After a long winning streak, Netflix’s vulnerabilities are becoming clearer

At just under 150 million subscribers, Netflix is the biggest subscription service on the planet. But even the Death Star had vulnerabilities.

Later this year, Disney and WarnerMedia, hellbent on building their own direct-to-consumer video businesses, are expected to launch rival streaming services. Apple is introducing its own streaming offering, while Amazon and Hulu look to continue growing their own streaming services. Meanwhile, Netflix’s costs continue to escalate as the company aggressively spends more and more on original content — and takes on debt to fund those projects. And with domestic growth is slowing down, Netflix has begun to raise some prices in established markets — hoping to use some of that revenue to fund production costs.

All of this goes to show that while Netflix has a massive head start, and investors have given Netflix a ton of runway to chase its global ambitions, Netflix is not without its own major challenges.

Netflix will soon have more rivals, but are they real threats?
Customers will soon have more streaming options to choose from. Netflix has publicly said that it does not view Disney+ or other upcoming services as threats. During the company’s earnings call, Netflix CEO Reed Hastings said, “There’s a ton of competition out there, and Disney and Apple add a little bit more. But, frankly, I doubt it will be material.”

In the past, Hastings has said sleep and Fortnite are bigger competitors to Netflix than any one streaming video service from a rival company.

“Many are portraying [streaming video] as a zero-sum game, but there is plenty of room,” said Alan Wolk, co-founder of TVRev. “Most people will net out to having two to four services at any given time, and Netflix can easily be one of those.

While there is still a lot of unknowns about WarnerMedia’s plans for an HBO-centric streaming service, Disney recently unveiled its product, content and pricing strategy for Disney+. The ad-free subscription service will offer everything from Disney, Marvel and Star Wars films to original TV shows, as well as licensed programming across its vast library of franchises — which now also includes content from the movie and TV assets Disney bought from Fox. Disney+ will also be priced at $7 per month, which is $2 less than Netflix’s cheapest tier.

One area that Netflix may face pressure is in its licensed catalog of movies and TV shows. Rivals such as Disney are expected to pull their existing programming off Netflix, which could make Netflix less essential to customers over time. Industry reports suggest that a majority of Netflix viewing in the U.S. is on licensed fare.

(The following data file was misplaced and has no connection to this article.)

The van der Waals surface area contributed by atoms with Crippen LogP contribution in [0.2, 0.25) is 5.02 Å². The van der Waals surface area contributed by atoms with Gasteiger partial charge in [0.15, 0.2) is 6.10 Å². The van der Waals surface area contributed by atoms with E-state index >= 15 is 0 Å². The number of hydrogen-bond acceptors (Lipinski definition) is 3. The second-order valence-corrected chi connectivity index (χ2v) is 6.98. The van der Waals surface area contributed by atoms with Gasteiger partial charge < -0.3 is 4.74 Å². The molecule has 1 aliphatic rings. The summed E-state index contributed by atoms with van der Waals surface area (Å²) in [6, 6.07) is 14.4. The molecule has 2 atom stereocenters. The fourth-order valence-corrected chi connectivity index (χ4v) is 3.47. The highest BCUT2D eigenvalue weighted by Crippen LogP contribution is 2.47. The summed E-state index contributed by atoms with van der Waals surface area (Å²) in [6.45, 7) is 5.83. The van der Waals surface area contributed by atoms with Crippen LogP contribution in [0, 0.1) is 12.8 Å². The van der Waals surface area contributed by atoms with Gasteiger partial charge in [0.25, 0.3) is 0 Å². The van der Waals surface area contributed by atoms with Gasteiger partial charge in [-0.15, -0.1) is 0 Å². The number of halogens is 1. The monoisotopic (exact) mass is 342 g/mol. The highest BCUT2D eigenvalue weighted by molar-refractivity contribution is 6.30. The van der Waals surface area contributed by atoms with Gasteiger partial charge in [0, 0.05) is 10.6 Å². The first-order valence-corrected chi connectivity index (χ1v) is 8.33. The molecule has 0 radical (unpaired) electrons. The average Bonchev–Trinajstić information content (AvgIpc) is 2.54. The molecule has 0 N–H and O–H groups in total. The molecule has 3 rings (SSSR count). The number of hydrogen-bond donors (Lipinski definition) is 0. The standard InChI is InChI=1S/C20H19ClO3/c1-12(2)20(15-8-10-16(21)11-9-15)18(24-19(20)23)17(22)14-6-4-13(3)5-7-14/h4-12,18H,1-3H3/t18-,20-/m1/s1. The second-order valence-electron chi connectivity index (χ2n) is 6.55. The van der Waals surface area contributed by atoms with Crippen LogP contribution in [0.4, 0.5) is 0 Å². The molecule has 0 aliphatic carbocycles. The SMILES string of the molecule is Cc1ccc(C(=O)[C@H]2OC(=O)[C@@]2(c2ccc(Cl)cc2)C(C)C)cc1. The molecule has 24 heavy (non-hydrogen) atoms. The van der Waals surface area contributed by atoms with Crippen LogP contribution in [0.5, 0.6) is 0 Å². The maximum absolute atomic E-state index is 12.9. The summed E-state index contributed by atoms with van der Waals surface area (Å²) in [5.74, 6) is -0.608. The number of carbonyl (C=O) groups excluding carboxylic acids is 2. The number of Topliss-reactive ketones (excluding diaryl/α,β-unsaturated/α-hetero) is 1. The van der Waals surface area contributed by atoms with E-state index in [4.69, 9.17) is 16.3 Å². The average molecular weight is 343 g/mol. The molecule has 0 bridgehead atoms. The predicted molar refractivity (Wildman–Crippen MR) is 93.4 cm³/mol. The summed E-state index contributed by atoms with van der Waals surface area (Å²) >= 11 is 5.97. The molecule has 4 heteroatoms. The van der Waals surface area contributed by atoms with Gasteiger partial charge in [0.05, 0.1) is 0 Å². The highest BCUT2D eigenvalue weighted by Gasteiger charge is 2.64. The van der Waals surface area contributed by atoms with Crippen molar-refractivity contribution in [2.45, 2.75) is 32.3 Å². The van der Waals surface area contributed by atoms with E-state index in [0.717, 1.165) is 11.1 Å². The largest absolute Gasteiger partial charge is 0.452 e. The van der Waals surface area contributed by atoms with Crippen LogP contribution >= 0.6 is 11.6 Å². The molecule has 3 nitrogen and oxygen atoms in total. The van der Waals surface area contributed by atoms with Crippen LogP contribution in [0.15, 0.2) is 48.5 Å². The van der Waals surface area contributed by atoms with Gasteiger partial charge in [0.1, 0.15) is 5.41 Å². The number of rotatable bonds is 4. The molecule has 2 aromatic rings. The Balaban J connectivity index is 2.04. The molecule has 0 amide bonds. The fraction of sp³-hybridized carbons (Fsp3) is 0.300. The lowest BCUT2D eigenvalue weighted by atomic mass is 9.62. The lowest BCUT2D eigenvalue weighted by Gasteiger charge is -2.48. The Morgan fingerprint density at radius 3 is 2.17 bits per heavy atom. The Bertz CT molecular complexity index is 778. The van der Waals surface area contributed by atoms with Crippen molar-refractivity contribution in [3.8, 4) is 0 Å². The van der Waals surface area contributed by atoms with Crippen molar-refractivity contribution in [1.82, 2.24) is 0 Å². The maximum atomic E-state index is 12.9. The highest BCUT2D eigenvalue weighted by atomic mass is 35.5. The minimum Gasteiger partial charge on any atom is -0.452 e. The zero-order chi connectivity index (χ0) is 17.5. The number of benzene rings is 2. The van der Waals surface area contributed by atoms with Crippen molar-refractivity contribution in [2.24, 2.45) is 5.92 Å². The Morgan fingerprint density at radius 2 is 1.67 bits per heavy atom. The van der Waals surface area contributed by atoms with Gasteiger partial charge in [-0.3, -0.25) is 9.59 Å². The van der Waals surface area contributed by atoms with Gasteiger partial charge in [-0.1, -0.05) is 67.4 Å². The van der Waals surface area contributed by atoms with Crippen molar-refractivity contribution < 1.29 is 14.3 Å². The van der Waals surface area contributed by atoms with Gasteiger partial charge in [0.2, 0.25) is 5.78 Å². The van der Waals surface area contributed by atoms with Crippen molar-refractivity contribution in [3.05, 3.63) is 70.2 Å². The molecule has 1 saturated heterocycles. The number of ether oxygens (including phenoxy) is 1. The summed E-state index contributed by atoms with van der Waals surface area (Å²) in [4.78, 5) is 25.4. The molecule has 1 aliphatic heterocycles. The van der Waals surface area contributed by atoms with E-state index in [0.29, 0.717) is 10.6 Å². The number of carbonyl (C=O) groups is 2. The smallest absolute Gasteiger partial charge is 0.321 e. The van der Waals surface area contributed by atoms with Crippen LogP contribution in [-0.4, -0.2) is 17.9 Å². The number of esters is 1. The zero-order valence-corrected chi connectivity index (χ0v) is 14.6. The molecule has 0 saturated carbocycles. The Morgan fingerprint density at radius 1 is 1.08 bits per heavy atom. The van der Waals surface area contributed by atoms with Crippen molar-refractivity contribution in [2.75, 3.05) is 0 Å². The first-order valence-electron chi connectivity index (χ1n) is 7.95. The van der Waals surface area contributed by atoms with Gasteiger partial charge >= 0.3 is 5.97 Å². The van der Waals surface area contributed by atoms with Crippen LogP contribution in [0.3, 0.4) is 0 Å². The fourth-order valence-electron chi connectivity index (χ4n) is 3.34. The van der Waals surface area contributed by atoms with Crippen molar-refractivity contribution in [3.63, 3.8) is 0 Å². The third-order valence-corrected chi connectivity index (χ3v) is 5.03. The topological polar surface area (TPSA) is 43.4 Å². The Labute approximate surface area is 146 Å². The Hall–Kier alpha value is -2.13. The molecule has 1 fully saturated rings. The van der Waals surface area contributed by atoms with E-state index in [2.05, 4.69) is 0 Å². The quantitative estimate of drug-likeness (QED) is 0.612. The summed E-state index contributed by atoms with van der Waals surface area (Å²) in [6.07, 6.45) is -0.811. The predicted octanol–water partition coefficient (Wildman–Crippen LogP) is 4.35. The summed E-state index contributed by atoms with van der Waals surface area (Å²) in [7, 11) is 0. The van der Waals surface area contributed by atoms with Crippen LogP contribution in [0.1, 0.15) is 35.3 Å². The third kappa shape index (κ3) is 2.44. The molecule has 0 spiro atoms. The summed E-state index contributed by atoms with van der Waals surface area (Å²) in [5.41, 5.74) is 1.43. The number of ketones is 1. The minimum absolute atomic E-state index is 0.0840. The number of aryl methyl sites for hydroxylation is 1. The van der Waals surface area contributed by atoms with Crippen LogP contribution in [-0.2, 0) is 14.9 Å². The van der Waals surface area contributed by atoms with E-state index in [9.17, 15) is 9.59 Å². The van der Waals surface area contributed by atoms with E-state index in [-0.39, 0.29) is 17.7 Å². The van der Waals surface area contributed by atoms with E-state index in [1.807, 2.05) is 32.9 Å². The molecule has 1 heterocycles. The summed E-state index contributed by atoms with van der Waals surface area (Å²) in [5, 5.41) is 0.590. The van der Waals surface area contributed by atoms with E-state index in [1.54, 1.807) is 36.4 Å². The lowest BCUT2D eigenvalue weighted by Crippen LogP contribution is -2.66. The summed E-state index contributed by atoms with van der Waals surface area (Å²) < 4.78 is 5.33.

“Remember, in this day and age, there are no customer switching costs,” said Peter Csathy, founder of entertainment firm Creatv Media. “It’s not like the cable days where it cost us money for the cable guy to install our video programming services and lock us into long-term contracts. Now, we can come and go as we please.”

But then again, Netflix has 148.9 million subscribers and people have grown accustomed to the streaming service being a part of their daily media diet. People might subscribe to more than one streaming service, but it’s pretty likely that Netflix occupies one of those slots than newer streaming services that still have to prove their worth to customers. “Netflix has a tremendous head start over all of the others,” Csathy added.

Can Netflix keep borrowing money to add subscribers?
Netflix has gotten people to subscribe by aggressively spending billions every year on original and licensed content — and funding a good chunk of that by taking on debt.

Netflix spent more than $13 billion on new content deals in 2018, according to the company’s earnings statement. That played a huge role in Netflix burning through $3 billion in cash last year, which was up from $2 billion in 2017 — and will rise to $3.5 billion in 2019, the company said. “There’s no change to our plan to use the high yield market to finance our cash needs,” the company said in its most recent shareholder letter.

While Netflix shows a profit on its balance sheet, the company has to borrow money in order to fund many of its growing content expenses. This takes on even more importance as Netflix focuses more on its original series, which the company has acknowledged requires more upfront payments versus spreading out licensing fee payments for a library show over multiple years. (And remember, as rivals look to pull licensed programming from Netflix, Netflix will have to spend more on originals to replace some of that lost catalog.)